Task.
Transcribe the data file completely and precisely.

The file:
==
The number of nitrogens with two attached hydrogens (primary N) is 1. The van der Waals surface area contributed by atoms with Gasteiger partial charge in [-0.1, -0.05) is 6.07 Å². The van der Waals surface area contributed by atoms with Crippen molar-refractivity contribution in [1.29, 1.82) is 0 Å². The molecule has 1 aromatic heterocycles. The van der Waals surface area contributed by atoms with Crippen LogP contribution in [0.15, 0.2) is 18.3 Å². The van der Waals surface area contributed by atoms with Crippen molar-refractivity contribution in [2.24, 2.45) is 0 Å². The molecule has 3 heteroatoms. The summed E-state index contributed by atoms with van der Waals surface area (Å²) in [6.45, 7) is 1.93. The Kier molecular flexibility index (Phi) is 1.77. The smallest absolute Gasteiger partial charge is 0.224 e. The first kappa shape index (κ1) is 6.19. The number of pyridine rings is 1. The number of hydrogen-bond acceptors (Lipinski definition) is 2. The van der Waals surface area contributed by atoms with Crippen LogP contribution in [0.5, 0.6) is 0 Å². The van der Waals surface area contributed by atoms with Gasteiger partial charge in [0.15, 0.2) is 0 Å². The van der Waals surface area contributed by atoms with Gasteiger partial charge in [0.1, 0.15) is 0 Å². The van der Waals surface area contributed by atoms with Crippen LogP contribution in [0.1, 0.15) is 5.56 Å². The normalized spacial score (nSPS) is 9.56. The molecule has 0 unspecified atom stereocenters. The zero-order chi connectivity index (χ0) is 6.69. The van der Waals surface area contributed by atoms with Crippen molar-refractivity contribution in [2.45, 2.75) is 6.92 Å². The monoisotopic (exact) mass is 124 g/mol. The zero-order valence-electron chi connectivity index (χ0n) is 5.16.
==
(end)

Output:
The number of nitrogens with two attached hydrogens (primary N) is 1. The van der Waals surface area contributed by atoms with Gasteiger partial charge in [-0.1, -0.05) is 6.07 Å². The van der Waals surface area contributed by atoms with Crippen molar-refractivity contribution in [1.29, 1.82) is 0 Å². The molecule has 1 aromatic heterocycles. The van der Waals surface area contributed by atoms with Crippen LogP contribution in [0.15, 0.2) is 18.3 Å². The van der Waals surface area contributed by atoms with Crippen molar-refractivity contribution in [2.24, 2.45) is 0 Å². The molecule has 3 heteroatoms. The summed E-state index contributed by atoms with van der Waals surface area (Å²) in [6.45, 7) is 1.93. The Kier molecular flexibility index (Phi) is 1.77. The smallest absolute Gasteiger partial charge is 0.224 e. The first kappa shape index (κ1) is 6.19. The number of pyridine rings is 1. The number of hydrogen-bond acceptors (Lipinski definition) is 2. The van der Waals surface area contributed by atoms with Crippen LogP contribution in [0.5, 0.6) is 0 Å². The van der Waals surface area contributed by atoms with Gasteiger partial charge in [0.15, 0.2) is 0 Å². The van der Waals surface area contributed by atoms with Gasteiger partial charge in [0.1, 0.15) is 0 Å². The van der Waals surface area contributed by atoms with Crippen LogP contribution in [0.1, 0.15) is 5.56 Å². The normalized spacial score (nSPS) is 9.56. The molecule has 0 unspecified atom stereocenters. The zero-order chi connectivity index (χ0) is 6.69. The van der Waals surface area contributed by atoms with Crippen molar-refractivity contribution in [2.45, 2.75) is 6.92 Å². The monoisotopic (exact) mass is 124 g/mol. The zero-order valence-electron chi connectivity index (χ0n) is 5.16.